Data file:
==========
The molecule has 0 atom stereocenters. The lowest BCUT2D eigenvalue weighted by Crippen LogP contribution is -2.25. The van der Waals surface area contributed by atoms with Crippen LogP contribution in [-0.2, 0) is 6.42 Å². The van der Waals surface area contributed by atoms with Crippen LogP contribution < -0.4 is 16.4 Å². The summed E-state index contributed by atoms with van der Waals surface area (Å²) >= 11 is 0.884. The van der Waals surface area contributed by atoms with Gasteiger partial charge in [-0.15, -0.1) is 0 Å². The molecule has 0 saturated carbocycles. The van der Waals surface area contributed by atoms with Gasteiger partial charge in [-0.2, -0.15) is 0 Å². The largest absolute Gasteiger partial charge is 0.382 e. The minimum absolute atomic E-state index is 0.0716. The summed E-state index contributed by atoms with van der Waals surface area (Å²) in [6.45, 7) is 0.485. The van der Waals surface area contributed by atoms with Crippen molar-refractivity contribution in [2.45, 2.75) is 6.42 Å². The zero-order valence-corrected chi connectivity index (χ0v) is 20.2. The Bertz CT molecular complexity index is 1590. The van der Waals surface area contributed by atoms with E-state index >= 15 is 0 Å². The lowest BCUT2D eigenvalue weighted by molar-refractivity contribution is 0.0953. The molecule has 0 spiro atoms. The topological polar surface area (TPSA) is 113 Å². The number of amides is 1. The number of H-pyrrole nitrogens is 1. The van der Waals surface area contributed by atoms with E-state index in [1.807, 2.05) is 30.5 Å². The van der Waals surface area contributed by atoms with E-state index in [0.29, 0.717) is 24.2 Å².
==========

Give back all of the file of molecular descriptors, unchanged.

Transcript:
The molecule has 0 atom stereocenters. The lowest BCUT2D eigenvalue weighted by Crippen LogP contribution is -2.25. The van der Waals surface area contributed by atoms with Crippen LogP contribution in [-0.2, 0) is 6.42 Å². The van der Waals surface area contributed by atoms with Crippen LogP contribution < -0.4 is 16.4 Å². The summed E-state index contributed by atoms with van der Waals surface area (Å²) >= 11 is 0.884. The van der Waals surface area contributed by atoms with Gasteiger partial charge in [-0.15, -0.1) is 0 Å². The molecule has 0 saturated carbocycles. The van der Waals surface area contributed by atoms with Gasteiger partial charge in [-0.2, -0.15) is 0 Å². The largest absolute Gasteiger partial charge is 0.382 e. The minimum absolute atomic E-state index is 0.0716. The summed E-state index contributed by atoms with van der Waals surface area (Å²) in [6.45, 7) is 0.485. The van der Waals surface area contributed by atoms with Crippen molar-refractivity contribution in [2.45, 2.75) is 6.42 Å². The zero-order valence-corrected chi connectivity index (χ0v) is 20.2. The Bertz CT molecular complexity index is 1590. The van der Waals surface area contributed by atoms with E-state index >= 15 is 0 Å². The lowest BCUT2D eigenvalue weighted by molar-refractivity contribution is 0.0953. The molecule has 0 spiro atoms. The topological polar surface area (TPSA) is 113 Å². The number of amides is 1. The number of H-pyrrole nitrogens is 1. The van der Waals surface area contributed by atoms with E-state index in [1.807, 2.05) is 30.5 Å². The van der Waals surface area contributed by atoms with E-state index in [0.29, 0.717) is 24.2 Å².